Moreover, according to exit polls, Romney decisively beat Obama on the questions of leadership, values and economic expertise, but was crushed by more than 60 points on the question of which candidate "cares about people like me."
I still don't like compassionate conservatism or its conception of the role of government. But given the election results, I have to acknowledge that Bush was more prescient than I appreciated at the time.
I could not agree more with Goldberg's assessment. Our leaders have to evince a sense that they care about the people whom they are called to represent.
"Limited Government is good for the Little Guy" would be a better message. The power of local control over federal overreach is key.
One local party leader suggested that Republicans have to invest their actions in the community. Not tax money, not regulations, but good, old fashioned outreach that meets the needs of those who are looking for answers, who want to be free of the handout, but do not know how to get their hands out to work.
George Will documented the efforts of conservative parliamentarians during the 1840's and 1850's. They were appalled at the untenable tenement conditions in which the rising number of city migrants were contending with. Most historians neglect to point out that excessive regulations and poor planning prevented contractors from setting up better housing. In this example, less government permits more opportunity for growth and innovation. This argument would carry the day for prospective voters who do not like the Democratic party, but view the Republican brand as an extension of country club property owners who are looking out for their own interests.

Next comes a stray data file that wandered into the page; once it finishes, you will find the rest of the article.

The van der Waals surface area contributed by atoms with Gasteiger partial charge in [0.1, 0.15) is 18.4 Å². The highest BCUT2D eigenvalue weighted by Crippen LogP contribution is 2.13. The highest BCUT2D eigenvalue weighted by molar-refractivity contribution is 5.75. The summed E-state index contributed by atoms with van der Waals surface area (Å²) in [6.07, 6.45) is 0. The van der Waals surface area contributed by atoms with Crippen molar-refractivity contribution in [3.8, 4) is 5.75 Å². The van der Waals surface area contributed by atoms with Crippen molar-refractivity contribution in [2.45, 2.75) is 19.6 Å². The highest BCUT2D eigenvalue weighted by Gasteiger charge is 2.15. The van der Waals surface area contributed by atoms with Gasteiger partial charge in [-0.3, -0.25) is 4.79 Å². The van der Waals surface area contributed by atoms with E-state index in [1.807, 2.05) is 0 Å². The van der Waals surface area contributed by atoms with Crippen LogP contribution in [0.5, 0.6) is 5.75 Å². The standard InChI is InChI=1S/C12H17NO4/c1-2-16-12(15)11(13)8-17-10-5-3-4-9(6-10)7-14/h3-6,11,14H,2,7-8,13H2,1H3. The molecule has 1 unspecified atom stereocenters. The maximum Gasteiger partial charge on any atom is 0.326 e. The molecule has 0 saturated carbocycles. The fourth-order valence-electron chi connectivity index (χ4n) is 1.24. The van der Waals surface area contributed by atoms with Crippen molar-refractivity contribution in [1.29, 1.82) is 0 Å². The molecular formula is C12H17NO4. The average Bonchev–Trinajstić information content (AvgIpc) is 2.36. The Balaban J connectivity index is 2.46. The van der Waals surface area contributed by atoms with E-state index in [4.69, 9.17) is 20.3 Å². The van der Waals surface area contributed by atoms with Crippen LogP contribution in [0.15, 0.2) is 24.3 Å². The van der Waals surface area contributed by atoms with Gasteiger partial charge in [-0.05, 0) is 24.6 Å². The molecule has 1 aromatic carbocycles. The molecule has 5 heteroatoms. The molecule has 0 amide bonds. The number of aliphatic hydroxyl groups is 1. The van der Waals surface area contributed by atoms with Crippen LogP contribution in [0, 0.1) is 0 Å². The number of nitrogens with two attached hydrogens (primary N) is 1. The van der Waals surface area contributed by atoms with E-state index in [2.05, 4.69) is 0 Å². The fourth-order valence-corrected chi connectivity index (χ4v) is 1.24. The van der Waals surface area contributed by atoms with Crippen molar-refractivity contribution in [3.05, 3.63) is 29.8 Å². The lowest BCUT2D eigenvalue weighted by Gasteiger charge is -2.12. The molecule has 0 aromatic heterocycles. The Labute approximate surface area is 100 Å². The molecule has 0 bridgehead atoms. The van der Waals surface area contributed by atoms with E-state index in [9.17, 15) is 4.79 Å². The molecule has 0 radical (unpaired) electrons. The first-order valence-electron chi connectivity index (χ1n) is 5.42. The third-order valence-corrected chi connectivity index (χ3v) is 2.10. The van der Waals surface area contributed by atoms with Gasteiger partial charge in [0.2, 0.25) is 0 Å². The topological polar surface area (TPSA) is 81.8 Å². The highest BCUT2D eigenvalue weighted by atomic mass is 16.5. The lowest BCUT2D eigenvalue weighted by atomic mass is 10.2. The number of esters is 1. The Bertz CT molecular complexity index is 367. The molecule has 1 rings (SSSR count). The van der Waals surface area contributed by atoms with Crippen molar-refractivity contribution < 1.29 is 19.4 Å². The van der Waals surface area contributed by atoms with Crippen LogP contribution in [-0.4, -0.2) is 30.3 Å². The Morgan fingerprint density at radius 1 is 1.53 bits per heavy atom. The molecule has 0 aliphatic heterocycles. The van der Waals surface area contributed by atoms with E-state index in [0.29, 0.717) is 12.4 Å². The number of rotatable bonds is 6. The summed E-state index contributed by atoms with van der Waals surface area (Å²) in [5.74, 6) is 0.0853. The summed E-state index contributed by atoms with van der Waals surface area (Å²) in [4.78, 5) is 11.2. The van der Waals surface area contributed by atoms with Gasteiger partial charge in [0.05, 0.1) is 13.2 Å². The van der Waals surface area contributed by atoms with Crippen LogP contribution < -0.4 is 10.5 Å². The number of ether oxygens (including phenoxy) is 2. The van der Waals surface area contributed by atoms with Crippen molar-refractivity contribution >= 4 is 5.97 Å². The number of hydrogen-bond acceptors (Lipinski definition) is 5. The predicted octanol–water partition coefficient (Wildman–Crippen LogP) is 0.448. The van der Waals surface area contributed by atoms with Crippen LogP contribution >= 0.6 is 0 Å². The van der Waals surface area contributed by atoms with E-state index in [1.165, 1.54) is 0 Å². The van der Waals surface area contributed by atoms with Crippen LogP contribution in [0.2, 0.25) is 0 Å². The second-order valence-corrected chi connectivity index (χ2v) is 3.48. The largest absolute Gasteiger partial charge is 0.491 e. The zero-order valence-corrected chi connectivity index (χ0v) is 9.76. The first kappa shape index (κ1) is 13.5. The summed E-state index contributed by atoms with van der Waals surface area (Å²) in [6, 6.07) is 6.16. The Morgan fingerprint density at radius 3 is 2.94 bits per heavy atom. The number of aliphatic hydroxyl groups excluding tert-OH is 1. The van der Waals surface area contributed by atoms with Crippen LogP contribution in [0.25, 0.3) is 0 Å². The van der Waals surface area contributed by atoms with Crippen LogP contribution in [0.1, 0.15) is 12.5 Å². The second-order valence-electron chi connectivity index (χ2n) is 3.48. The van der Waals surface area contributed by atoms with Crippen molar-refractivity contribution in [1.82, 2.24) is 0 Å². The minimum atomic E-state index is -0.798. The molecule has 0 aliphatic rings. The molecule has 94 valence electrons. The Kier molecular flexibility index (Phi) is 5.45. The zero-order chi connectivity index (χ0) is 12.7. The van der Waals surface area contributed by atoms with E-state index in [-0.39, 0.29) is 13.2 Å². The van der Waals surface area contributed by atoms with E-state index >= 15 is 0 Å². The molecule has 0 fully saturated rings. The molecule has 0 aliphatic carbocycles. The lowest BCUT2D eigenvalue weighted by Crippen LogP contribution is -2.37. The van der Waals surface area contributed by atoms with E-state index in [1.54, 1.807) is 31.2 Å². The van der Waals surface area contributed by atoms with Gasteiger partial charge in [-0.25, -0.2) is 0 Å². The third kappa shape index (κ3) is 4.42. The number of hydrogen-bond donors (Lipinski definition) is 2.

George W. Bush exploded government in order to "keep us safe", when the expansion of government likely contributed to the miscommunications between different departments in Washington. Medicare Part D, No Child Left Behind, the Terry Schiavo intervention all demonstrate the improper, unconstitutional investment of government power in the lives of Americans.
Even though President Bill Clinton did very little to stop, neutralize, or kill Osama bin Laden. George W. Bush cannot justify his Johnsonian insistence on more state power. Government should not be moving in to fix problems, but rather to provide more opportunities. Protecting the rights of current citizens, easing the transition from poverty to prosperity, engaging immigrants to integrate into this wonderful country: all of these programs can be achieved more effectively under a program of limited (not "No") government and individual liberty.
Conservatism by nature is compassionate. No need to defend free markets for free people; but simply assuming that new voters will make this connection will only deny that the conservative brand still has some selling to do.